In 1914 a generator technology was sold by Tesla to Germany.
Was this the so called tri metal generator with 5 miles or 50 miles
of wire picking off the Earth's magnetic field interrupted by an
oscillating piston. Was the car's iron pipe addition a similar type
of energy capture. Tesla used tube diodes for switching and doubt
he wore down batteries without a supply of power yet there is no
report of external power supply as not told about with his remote
controlled and powered ship. Tesla supplied wireless power to
remote radio controlled ship as the batteries never wore down.
The ship battery was there for storage being supplies wireless.



posted on Sep, 28 2010 @ 04:03 AM
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Hi Zap, I have some questions and, hopefully constructive, commentary...


Originally posted by zappafan1
The main people responsible for the death of the electric car were the environmentalists (Luddites.) The same people now curtailing the plans for a wind farm in a couple of states (California for one).


My first question is simply this, where did the environmentalist ( the real one's, not the oil/coal lobbies trying to crush nuclear and other energy tapping infrastructure) get the political clout to do this sort of thing? Are they more powerful than the recent auto manufacturers groups that managed to crush the EV-1 and other similer cars because they lasted so long and completely undermined their after sales cash generation, due to maintenance, capacities?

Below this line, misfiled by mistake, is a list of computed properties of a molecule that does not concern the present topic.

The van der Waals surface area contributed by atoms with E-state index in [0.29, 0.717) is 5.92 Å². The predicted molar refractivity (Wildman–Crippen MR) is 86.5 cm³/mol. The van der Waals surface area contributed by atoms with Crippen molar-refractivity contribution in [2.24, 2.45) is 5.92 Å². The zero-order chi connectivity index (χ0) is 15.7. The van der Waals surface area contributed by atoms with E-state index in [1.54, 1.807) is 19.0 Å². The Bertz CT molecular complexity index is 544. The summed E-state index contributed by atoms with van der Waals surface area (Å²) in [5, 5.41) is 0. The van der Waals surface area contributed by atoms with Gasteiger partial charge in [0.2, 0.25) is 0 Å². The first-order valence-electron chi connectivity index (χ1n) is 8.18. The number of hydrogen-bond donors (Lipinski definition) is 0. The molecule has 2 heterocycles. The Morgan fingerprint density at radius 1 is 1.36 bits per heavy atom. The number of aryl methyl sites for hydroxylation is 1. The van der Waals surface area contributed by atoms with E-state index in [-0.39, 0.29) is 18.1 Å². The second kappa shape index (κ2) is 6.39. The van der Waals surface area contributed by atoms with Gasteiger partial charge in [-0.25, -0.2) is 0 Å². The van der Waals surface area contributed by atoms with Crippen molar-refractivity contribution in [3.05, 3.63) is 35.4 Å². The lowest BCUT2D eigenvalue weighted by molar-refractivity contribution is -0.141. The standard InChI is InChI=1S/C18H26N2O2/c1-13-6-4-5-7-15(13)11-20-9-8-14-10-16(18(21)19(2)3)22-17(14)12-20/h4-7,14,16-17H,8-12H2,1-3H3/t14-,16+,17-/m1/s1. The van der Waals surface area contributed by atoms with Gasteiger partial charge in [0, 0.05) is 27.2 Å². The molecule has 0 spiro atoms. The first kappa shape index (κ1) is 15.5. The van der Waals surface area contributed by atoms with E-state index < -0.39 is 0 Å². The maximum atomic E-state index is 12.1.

As for the wind farms i can easily agree that some people want electricity but just do not seem to accept the fact that however we do it it needs to be in SOMEONE's back yard. This sort of arrogance, or the protection of this or that specific butterfly species, drives me quite mad.